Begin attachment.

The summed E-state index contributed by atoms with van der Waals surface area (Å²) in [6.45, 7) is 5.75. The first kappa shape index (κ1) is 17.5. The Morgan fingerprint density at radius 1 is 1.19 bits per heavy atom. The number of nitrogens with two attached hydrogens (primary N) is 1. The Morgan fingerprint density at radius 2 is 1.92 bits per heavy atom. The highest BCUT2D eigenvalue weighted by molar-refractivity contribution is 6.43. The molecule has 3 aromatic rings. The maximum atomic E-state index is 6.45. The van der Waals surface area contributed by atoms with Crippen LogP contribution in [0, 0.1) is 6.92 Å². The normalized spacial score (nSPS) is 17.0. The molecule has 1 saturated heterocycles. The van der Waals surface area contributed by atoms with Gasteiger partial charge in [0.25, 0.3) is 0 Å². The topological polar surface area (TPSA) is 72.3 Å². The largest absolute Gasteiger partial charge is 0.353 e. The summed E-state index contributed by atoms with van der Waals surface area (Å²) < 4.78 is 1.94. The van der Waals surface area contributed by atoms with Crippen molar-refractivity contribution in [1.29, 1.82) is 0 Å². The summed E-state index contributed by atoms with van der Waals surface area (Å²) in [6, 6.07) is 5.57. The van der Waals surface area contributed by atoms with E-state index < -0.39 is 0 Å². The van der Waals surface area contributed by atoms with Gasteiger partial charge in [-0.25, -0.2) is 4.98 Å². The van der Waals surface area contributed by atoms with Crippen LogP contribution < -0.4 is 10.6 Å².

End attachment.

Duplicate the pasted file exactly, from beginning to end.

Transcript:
The summed E-state index contributed by atoms with van der Waals surface area (Å²) in [6.45, 7) is 5.75. The first kappa shape index (κ1) is 17.5. The Morgan fingerprint density at radius 1 is 1.19 bits per heavy atom. The number of nitrogens with two attached hydrogens (primary N) is 1. The Morgan fingerprint density at radius 2 is 1.92 bits per heavy atom. The highest BCUT2D eigenvalue weighted by molar-refractivity contribution is 6.43. The molecule has 3 aromatic rings. The maximum atomic E-state index is 6.45. The van der Waals surface area contributed by atoms with Crippen LogP contribution in [0, 0.1) is 6.92 Å². The normalized spacial score (nSPS) is 17.0. The molecule has 1 saturated heterocycles. The van der Waals surface area contributed by atoms with Gasteiger partial charge in [0.25, 0.3) is 0 Å². The topological polar surface area (TPSA) is 72.3 Å². The largest absolute Gasteiger partial charge is 0.353 e. The summed E-state index contributed by atoms with van der Waals surface area (Å²) < 4.78 is 1.94. The van der Waals surface area contributed by atoms with Crippen molar-refractivity contribution in [1.29, 1.82) is 0 Å². The summed E-state index contributed by atoms with van der Waals surface area (Å²) in [6, 6.07) is 5.57. The van der Waals surface area contributed by atoms with E-state index < -0.39 is 0 Å². The van der Waals surface area contributed by atoms with Gasteiger partial charge in [-0.25, -0.2) is 4.98 Å². The van der Waals surface area contributed by atoms with Crippen LogP contribution < -0.4 is 10.6 Å².